At a recent, post-liturgical coffee hour, a catechumen raised a question that has troubled many people who were brought up in a Protestant environment and at some point found themselves drawn to Orthodoxy. “If we are saved by grace, and not by works,” he asked, “why does the Orthodox Church put so much stress on ascetic practice? Why should it be necessary, or even useful, to fast as we do, to make countless prostrations during Great Lent, to stand for hours through long services, and even to give so much money to the Church?” (He was preparing to enter a parish in the Southern Diocese, where tithing is usually considered an important part of personal spiritual discipline.) Then he added, “Aren’t all these things works? And what happens if I don’t do them? Am I cast out of the Kingdom and basically condemned to hell?”
The discussion went on for some time, until the coffee ran out and most people went home. He stayed, though, and continued his questioning with the priest, who later admitted he had the feeling that on some level this catechumen was getting the better of him.
Finally the man pulled out a pocket Bible and opened to Colossians 3. Selecting a few verses to make his point, he read: “Why do you submit to regulations, ‘Do not handle, Do not taste, Do not touch’ (referring to things that all perish as they are used), according to human precepts and doctrines? These have indeed an appearance of wisdom in promoting rigor of devotion and self-abasement and severity to the body, but they are of no value in checking the indulgences of the flesh.”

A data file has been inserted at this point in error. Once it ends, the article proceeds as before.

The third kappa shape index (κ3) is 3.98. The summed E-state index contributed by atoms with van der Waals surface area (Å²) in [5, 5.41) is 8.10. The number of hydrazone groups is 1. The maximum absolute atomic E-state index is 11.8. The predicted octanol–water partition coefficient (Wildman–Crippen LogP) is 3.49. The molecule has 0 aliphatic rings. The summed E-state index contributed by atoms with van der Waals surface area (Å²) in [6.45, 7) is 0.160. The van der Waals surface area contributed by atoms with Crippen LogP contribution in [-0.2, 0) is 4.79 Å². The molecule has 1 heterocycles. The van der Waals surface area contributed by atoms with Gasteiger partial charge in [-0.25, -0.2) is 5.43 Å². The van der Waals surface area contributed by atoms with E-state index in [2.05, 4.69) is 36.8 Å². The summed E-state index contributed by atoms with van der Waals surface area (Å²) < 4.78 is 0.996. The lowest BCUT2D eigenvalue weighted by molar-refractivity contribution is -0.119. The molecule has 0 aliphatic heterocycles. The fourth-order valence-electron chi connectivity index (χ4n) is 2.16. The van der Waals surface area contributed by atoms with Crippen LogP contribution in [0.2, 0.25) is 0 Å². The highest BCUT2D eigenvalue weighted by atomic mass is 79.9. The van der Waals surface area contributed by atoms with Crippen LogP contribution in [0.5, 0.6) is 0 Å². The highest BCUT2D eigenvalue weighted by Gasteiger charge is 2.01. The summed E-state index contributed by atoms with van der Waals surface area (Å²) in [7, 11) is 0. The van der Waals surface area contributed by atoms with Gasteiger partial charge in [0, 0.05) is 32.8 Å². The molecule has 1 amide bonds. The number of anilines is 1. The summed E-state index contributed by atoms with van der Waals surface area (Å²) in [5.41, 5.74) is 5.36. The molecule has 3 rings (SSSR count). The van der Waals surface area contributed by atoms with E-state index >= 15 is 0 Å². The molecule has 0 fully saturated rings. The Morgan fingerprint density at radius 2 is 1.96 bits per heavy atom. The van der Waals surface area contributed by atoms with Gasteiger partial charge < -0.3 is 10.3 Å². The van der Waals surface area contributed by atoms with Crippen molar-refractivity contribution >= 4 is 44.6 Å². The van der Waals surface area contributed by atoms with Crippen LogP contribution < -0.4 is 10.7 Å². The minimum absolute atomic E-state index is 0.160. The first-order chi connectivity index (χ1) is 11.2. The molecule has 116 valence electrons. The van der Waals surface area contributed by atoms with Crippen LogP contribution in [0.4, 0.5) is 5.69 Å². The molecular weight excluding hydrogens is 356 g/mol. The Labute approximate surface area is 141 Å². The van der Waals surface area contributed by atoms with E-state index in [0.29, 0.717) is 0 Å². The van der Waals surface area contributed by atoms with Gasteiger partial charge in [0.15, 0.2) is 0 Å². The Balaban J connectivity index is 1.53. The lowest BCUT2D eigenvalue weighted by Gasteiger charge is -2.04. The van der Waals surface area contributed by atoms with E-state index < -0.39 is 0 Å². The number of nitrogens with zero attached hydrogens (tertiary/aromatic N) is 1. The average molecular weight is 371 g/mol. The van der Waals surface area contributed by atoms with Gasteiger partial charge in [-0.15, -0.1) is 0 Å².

“Why, then,” he asked, “do the Orthodox submit to such regulations: ‘Do not eat (this or that),’ or ‘Do this, that, and the other thing,’ in order to be a ‘good Christian’? Isn’t it enough to ‘love God and my neighbor as myself’?”
It was a good question. While there’s a perfectly reasonable and satisfactory answer to his objection, it seems worthwhile for all of us to think about these things, in an effort to understand just why ascetic practice and spiritual discipline in general are so important in Christian life.
Our rebellion against God and his will touches every aspect of our existence. “Sin” or “sinfulness” is not just an accumulation of specific acts of disobedience or willfulness that in some way violate the commandments. It is more than the sum total of our individual sins. Those sins are symptomatic of something broader and deeper that virtually defines us, that characterizes our every act and attitude. Sin is a state of being that permeates all aspects of our life, conscious and unconscious, physical as well as spiritual. In fact, the distinction we usually make between what is physical and what is spiritual is artificial and misleading. The human person can only be understood holistically. Our bodily gestures affect our psycho-spiritual disposition, just as our spiritual state can affect our body. Nothing attests to this fact more eloquently than the Orthodox service of Holy Unction, with its emphasis on the forgiveness of sins as integral to the quest for healing.